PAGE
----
What is the Sarbanes-Oxley Act?
The Sarbanes-Oxley Act (or SOX Act) is a U.S. federal law that aims to protect investors by making corporate disclosures more reliable and accurate. The Act was spurred by major accounting scandals, such as Enron and WorldCom (today called MCI Inc.), that tricked investors and inflated stock prices. Spearheaded by Senator Paul Sarbanes and Representative Michael Oxley, the Act was signed into law by President George W. Bush on July 30, 2002.
The SOX Act consists of eleven elements (or sections). The following are the most important sections of the Act:
Financial reports and statements must certify that:
- The documents have been reviewed by signing officers and passed internal controls within the last 90 days.
- The documents are free of untrue statements or misleading omissions.
- The documents truthfully represent the company’s financial health and position.
- The documents must be accompanied by a list of all deficiencies or changes in internal controls and information on any fraud involving company employees.
Financial statements are required to be accurate. Financial statements should also represent any off-balance liabilities, transactions, or obligations.
Companies must publish a detailed statement in their annual reports explaining the structure of internal controls used. The information must also be made available regarding the procedures used for financial reporting. The statement should also assess the effectiveness of the internal controls and reporting procedures.
The accounting firm auditing the statements must also assess the internal controls and reporting procedures as part of the audit process.
Companies are required to urgently disclose drastic changes in their financial position or operations, including acquisitions, divestments, and major personnel departures. The changes are to be presented in clear, unambiguous terms.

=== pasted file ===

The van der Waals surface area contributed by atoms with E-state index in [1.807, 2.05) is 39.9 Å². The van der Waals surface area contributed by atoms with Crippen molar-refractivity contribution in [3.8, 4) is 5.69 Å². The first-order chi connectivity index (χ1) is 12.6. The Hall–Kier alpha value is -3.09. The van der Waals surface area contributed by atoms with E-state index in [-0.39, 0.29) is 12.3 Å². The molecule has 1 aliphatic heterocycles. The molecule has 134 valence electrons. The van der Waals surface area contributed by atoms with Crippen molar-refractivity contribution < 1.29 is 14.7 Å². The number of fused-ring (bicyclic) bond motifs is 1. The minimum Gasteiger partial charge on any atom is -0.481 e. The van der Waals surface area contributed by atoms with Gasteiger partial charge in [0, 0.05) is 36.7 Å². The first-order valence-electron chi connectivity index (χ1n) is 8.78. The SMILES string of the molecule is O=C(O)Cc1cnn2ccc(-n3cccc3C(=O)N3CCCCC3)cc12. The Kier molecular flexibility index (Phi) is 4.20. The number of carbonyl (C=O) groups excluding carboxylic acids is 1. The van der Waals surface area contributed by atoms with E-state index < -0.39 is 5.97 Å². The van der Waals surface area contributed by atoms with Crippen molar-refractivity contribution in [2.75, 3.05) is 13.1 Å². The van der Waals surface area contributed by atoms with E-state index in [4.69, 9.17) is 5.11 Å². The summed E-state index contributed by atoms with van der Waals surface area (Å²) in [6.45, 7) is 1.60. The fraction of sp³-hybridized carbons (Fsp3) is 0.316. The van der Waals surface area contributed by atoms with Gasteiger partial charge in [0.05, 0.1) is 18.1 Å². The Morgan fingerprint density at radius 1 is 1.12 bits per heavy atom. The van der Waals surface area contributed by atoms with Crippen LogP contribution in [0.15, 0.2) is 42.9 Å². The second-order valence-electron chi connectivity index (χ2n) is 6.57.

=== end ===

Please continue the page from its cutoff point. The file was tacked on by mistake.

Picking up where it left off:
Section 802 outlines the following penalties:
- Any company official found guilty of concealing, destroying, or altering documents, with the intent to disrupt an investigation, could face up to 20 years in prison and applicable fines.
- Any accountant who knowingly aids company officials in destroying, altering, or falsifying financial statements could face up to 10 years in prison.
Benefits to Investors
After the implementation of the Sarbanes-Oxley act, financial crime and accounting fraud became much less widespread than before. Organizations were deterred from attempting to overstate key figures such as revenues and net income. The cost of getting caught by the United States Securities and Exchange Commission (SEC) had exceeded the potential benefit that could result from taking liberties with the way that financial documents were presented.
Thus, investors benefited from access to more complete and reliable information and were able to base their investment analyses on more representative numbers.
Costs to Businesses
While the Sarbanes-Oxley act benefited investors, compliance costs rose for small businesses. According to a 2006 SEC report, smaller businesses with a market cap of less than $100 million faced compliance costs averaging 2.55% of revenues, whereas larger businesses only paid an average of 0.06% of revenue. The increased cost burden was mostly carried by newer companies that had recently gone public. A more granular view of the compliance costs experienced by businesses can be found in the chart below:
Due to the additional cash and time costs of complying with the Sarbanes-Oxley Act, many companies tend to put off going public until much later. This leads to a rise in debt financing and venture capital investments for smaller companies who cannot afford to comply with the act. The act faced criticism for stifling the U.S. economy, as the Hong Kong Stock Exchange surpassed the New York Stock Exchange as the world’s leading trading platform for three consecutive years.
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